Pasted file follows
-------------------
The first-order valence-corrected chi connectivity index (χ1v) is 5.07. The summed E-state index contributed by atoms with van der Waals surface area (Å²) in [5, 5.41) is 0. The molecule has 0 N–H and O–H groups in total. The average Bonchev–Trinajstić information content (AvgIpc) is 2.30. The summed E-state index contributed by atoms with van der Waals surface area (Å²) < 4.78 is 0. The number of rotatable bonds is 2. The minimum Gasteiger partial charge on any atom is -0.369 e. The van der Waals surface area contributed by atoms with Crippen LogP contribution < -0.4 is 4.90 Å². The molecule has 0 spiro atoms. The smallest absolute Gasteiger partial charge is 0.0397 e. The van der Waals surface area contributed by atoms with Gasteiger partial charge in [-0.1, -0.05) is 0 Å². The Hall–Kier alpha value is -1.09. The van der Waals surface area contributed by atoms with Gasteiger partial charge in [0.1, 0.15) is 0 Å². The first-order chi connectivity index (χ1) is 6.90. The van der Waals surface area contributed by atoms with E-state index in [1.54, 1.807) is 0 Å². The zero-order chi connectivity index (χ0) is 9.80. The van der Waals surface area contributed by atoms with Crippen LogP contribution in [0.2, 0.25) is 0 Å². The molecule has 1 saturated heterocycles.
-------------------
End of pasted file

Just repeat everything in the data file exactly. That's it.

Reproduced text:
The first-order valence-corrected chi connectivity index (χ1v) is 5.07. The summed E-state index contributed by atoms with van der Waals surface area (Å²) in [5, 5.41) is 0. The molecule has 0 N–H and O–H groups in total. The average Bonchev–Trinajstić information content (AvgIpc) is 2.30. The summed E-state index contributed by atoms with van der Waals surface area (Å²) < 4.78 is 0. The number of rotatable bonds is 2. The minimum Gasteiger partial charge on any atom is -0.369 e. The van der Waals surface area contributed by atoms with Crippen LogP contribution < -0.4 is 4.90 Å². The molecule has 0 spiro atoms. The smallest absolute Gasteiger partial charge is 0.0397 e. The van der Waals surface area contributed by atoms with Gasteiger partial charge in [-0.1, -0.05) is 0 Å². The Hall–Kier alpha value is -1.09. The van der Waals surface area contributed by atoms with Gasteiger partial charge in [0.1, 0.15) is 0 Å². The first-order chi connectivity index (χ1) is 6.90. The van der Waals surface area contributed by atoms with E-state index in [1.54, 1.807) is 0 Å². The zero-order chi connectivity index (χ0) is 9.80. The van der Waals surface area contributed by atoms with Crippen LogP contribution in [0.2, 0.25) is 0 Å². The molecule has 1 saturated heterocycles.